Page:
'Vogue' Says Big Butts Are Cool; Also, Earth Revolves Around Sun

NEW YORK, NY - SEPTEMBER 09: Hip-hop artist Nicki Minaj performs at Fashion Rocks 2014 at the Barclays center on September 9, 2014 in New York, United States. (Photo by Theo Wargo/Getty Images for Three Lions Entertainment)
Source: Theo Wargo/Getty Images Entertainment/Getty Images

Everybody, you can finally breathe a sigh of relief: Vogue has deemed big butts popular. Phew! In a piece entitled “We’re Officially in the Era of the Big Booty,” the taste-making fashion bible finally declared…well, that we’re officially in the era of the big booty.

And while no one can deny that butts have lately become a hot topic of mainstream media obsession (see: the countless hours we have all surely blown in the past few weeks watching GIFs from Nicki Minaj’s “Anaconda” video), Vogue’s assertion that butts are just a trend — and a new-ish one, at that — doesn't quite hit the mark.

Because Vogue’s timeline of the popularity of big butts — which the magazine asserts used to be “something one tried to tame in countless exercise classes,” but are now something sexy and valuable — isn’t actually a timeline of big butts at all. Rather, the timeline — which begins with Jennifer Lopez in the '90s — is primarily one of women of color becoming major mainstream media sex symbols. Many cultures found big butts to be valuable prior to the era of J.Lo...those just weren't cultures that Vogue is accustomed to paying attention to.

The article places Lopez as the pioneer of the big butt, bemusedly noting that “[p]erhaps we have Jennifer Lopez to thank (or blame?) for sparking the booty movement,” effectively erasing decades of mainstream female performers, actors, and celebrities of color whose butts were part of their sex appeal (Rosie Perez, anyone?).

Not that Vogue’s the only publication guilty of this erasure — if you feel like annoying yourself this afternoon, feel free to flip through this GQ slideshow on the “history of the booty,” which features almost exclusively white women (except for Pam Grier and the models from Sir Mix-A-Lot’s “Baby Got Back” video) until the ‘90s.

But the Vogue article’s assertion that big butts have become “the ultimate standard of beauty” is even more troubling than its wonky sense of history. Not only because calling some specific body part — any specific body part! — the “ultimate standard of beauty” is how pretty much all women end up living all their days through a thin veil of body dysmorphia; but because the big butt has been considered a sexy, beautiful body part for a very, very long time, by all sorts of women, including women who read Vogue.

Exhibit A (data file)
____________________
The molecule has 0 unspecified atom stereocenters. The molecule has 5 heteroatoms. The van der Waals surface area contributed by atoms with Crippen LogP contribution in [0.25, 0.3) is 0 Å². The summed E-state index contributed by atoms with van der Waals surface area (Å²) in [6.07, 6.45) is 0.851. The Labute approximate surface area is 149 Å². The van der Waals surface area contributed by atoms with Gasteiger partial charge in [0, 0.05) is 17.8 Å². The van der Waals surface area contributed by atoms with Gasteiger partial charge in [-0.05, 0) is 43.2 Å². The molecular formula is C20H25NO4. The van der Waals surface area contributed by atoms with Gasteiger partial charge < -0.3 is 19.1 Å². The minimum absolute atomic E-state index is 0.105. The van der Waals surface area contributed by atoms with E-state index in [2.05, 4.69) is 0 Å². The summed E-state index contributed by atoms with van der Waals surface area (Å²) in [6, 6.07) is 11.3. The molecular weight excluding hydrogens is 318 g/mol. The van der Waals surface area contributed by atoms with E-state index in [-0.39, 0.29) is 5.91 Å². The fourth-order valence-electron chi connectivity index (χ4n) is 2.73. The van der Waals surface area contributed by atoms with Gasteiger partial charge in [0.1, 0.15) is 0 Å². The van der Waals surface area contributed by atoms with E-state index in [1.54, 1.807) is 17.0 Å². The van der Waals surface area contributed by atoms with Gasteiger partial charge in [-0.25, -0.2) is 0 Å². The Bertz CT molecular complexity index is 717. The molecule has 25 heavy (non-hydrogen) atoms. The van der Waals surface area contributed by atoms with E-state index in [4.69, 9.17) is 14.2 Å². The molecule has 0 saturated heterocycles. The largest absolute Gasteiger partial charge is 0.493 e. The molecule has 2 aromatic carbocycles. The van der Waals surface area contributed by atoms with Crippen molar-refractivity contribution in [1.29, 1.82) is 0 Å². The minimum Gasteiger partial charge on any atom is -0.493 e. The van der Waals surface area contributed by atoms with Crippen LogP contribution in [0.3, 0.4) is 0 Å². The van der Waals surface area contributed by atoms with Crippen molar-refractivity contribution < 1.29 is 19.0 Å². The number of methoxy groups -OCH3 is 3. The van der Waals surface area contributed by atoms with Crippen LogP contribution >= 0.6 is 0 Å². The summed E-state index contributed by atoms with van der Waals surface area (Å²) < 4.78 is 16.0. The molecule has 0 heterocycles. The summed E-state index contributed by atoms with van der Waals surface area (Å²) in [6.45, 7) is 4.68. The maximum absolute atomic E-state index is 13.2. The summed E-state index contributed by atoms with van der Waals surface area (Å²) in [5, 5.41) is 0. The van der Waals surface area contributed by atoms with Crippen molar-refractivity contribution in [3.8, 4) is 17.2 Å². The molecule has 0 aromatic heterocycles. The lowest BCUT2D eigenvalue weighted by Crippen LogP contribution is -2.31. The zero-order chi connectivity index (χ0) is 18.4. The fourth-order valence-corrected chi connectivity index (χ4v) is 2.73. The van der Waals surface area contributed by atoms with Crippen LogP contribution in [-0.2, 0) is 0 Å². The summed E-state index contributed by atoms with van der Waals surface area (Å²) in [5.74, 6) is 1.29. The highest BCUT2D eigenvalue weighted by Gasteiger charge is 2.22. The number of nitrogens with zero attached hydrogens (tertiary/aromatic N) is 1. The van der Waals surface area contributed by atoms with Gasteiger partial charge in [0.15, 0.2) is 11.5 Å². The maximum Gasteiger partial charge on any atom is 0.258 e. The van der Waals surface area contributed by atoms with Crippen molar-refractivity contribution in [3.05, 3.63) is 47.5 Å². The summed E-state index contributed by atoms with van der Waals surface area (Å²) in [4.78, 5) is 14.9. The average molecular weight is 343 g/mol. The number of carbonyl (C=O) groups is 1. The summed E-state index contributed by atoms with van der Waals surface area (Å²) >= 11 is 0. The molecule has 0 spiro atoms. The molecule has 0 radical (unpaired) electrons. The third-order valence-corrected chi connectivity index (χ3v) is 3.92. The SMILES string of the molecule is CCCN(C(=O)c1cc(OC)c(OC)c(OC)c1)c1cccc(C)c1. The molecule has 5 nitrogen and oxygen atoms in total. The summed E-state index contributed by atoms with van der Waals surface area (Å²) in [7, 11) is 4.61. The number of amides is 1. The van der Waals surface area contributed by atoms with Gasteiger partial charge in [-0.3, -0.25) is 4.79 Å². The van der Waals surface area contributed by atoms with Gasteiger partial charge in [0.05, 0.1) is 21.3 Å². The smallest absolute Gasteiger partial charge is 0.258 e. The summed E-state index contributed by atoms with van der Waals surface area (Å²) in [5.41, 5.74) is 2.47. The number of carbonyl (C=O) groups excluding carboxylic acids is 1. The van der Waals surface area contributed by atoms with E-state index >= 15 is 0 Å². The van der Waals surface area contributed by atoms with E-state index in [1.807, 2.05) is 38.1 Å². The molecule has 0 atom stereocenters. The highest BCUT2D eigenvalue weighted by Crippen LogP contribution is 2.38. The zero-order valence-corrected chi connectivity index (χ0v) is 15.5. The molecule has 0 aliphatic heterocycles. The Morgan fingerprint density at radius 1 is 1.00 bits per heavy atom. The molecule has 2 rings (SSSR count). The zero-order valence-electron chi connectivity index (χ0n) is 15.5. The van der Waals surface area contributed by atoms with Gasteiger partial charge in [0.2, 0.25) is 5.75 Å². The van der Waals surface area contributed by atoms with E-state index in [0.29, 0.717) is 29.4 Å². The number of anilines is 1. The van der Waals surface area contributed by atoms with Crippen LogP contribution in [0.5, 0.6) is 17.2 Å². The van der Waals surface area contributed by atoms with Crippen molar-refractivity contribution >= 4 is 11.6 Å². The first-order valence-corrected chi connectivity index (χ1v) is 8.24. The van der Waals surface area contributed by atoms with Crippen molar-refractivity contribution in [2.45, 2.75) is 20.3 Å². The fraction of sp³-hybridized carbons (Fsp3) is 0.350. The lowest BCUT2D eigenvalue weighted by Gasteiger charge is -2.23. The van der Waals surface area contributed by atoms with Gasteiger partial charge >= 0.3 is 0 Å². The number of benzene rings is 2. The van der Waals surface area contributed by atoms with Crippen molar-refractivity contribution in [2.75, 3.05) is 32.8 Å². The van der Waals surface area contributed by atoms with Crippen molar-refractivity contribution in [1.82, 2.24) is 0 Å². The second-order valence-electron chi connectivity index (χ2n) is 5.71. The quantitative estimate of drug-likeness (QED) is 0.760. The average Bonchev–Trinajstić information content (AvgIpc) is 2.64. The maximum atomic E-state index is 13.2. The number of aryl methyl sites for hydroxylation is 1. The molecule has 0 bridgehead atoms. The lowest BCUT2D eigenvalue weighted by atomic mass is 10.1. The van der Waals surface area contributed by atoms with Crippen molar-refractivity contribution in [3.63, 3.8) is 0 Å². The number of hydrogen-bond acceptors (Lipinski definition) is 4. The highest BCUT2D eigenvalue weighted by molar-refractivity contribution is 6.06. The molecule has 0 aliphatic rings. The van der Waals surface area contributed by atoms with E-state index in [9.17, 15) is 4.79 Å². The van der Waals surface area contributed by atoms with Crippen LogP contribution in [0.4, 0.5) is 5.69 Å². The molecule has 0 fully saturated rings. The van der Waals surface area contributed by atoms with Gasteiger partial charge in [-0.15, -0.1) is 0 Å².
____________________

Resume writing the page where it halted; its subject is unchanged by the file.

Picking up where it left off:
Large butts have long been a sex symbol and a highly prized feature throughout a wide variety of cultures, just not white mainstream culture. What Vogue is really reporting on here is the increasing expansion of beauty standards that include black, Latina, and other women of color (as well as white women with a larger variety of body shapes) within the fashion universe that the magazine chronicles.

Which would actually be an interesting story to report on. But instead, the fact that supposed butt pioneer Jennifer Lopez was also one of the first Latina pop stars and sex symbols to be embraced by white mainstream culture goes unremarked upon in a piece that paints Lopez’s popularity during her ‘90s heyday as simply a blip of trends, “a shift away from the waif era of Gwyneth Paltrow and Kate Moss, and the outrageously large-breasted Pam Anderson.”

And despite the piece’s acceptance of (or, one might say, resignation to) the fact that larger asses are a permanent part of mainstream beauty, Vogue’s big butt praising still runs perilously close to big butt shaming throughout the piece —Instagram celebrity and big butt-haver Jen Selter is noted to be a “civilian who just happens to do an obscene amount of squats.” The magazine seems both eager to call butts a new “trend” because fashionable white women like Iggy Azalea and Miley Cyrus have embraced theirs, but also a bit put out to have the body part that was traditionally “tamed in countless exercise classes” now suddenly considered a beauty essential.

Despite having just spent 600 words chastising Vogue, I’m not really here to chastise Vogue (okay, I’m here to chastise Vogue a little bit— I loved Rose MacGowan’s ass-less 1998 VMAs gown, you fuckers!). On some level, it is actually a bit of a relief to see Vogue celebrate anything other than model-thin bodies. But all trends have a life and a history before they hit the mainstream; and a lot of the time, those histories are tied to non-white cultures that go ignored by the white mainstream until they are deemed acceptable (or profitable). It would do Vogue, and the rest of us, good to remember this.

And it would also be a good time to celebrate big butts not as the new “ultimate standard of beauty” that we all have to scramble to live up to, but rather an expansion of mainstream ideas about what’s beautiful and sexually appealing. What if we made "self-acceptance" the new ultimate standard of beauty? Why, achieving it doesn't even require you to do one single squat.

Image: London Alley Entertainment, Giphy (3)

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